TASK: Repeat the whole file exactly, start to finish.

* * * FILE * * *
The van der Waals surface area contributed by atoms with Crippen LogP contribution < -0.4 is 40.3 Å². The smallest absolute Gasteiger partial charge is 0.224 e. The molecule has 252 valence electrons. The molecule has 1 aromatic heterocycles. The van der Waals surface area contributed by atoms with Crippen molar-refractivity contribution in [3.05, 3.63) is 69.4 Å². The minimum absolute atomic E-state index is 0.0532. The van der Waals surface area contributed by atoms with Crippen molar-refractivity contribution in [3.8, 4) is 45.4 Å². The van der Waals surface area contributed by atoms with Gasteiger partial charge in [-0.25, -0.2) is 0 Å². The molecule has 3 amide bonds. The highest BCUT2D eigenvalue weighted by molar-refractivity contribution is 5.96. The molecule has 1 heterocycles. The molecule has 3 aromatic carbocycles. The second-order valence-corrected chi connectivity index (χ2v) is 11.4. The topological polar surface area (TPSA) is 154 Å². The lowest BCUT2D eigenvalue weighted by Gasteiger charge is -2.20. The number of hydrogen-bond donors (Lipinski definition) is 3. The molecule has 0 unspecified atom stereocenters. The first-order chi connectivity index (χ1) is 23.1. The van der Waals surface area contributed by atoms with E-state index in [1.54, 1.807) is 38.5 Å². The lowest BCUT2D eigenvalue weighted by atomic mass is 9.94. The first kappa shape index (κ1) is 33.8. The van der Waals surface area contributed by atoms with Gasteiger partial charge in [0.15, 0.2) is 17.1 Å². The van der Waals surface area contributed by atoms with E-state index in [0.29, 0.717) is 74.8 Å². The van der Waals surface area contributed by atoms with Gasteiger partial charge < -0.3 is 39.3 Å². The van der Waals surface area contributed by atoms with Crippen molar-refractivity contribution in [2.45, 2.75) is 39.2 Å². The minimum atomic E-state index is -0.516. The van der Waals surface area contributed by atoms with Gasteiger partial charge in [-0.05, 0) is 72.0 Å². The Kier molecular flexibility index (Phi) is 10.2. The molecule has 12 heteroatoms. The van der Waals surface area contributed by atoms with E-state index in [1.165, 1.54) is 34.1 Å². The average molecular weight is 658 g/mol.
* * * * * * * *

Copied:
The van der Waals surface area contributed by atoms with Crippen LogP contribution < -0.4 is 40.3 Å². The smallest absolute Gasteiger partial charge is 0.224 e. The molecule has 252 valence electrons. The molecule has 1 aromatic heterocycles. The van der Waals surface area contributed by atoms with Crippen molar-refractivity contribution in [3.05, 3.63) is 69.4 Å². The minimum absolute atomic E-state index is 0.0532. The van der Waals surface area contributed by atoms with Crippen molar-refractivity contribution in [3.8, 4) is 45.4 Å². The van der Waals surface area contributed by atoms with Gasteiger partial charge in [-0.25, -0.2) is 0 Å². The molecule has 3 amide bonds. The highest BCUT2D eigenvalue weighted by molar-refractivity contribution is 5.96. The molecule has 1 heterocycles. The molecule has 3 aromatic carbocycles. The second-order valence-corrected chi connectivity index (χ2v) is 11.4. The topological polar surface area (TPSA) is 154 Å². The lowest BCUT2D eigenvalue weighted by Gasteiger charge is -2.20. The number of hydrogen-bond donors (Lipinski definition) is 3. The molecule has 0 unspecified atom stereocenters. The first-order chi connectivity index (χ1) is 23.1. The van der Waals surface area contributed by atoms with E-state index in [1.54, 1.807) is 38.5 Å². The lowest BCUT2D eigenvalue weighted by atomic mass is 9.94. The first kappa shape index (κ1) is 33.8. The van der Waals surface area contributed by atoms with Gasteiger partial charge in [0.15, 0.2) is 17.1 Å². The van der Waals surface area contributed by atoms with E-state index in [0.29, 0.717) is 74.8 Å². The van der Waals surface area contributed by atoms with Gasteiger partial charge < -0.3 is 39.3 Å². The van der Waals surface area contributed by atoms with Crippen molar-refractivity contribution in [2.45, 2.75) is 39.2 Å². The minimum atomic E-state index is -0.516. The van der Waals surface area contributed by atoms with Gasteiger partial charge in [-0.05, 0) is 72.0 Å². The Kier molecular flexibility index (Phi) is 10.2. The molecule has 12 heteroatoms. The van der Waals surface area contributed by atoms with E-state index in [1.165, 1.54) is 34.1 Å². The average molecular weight is 658 g/mol.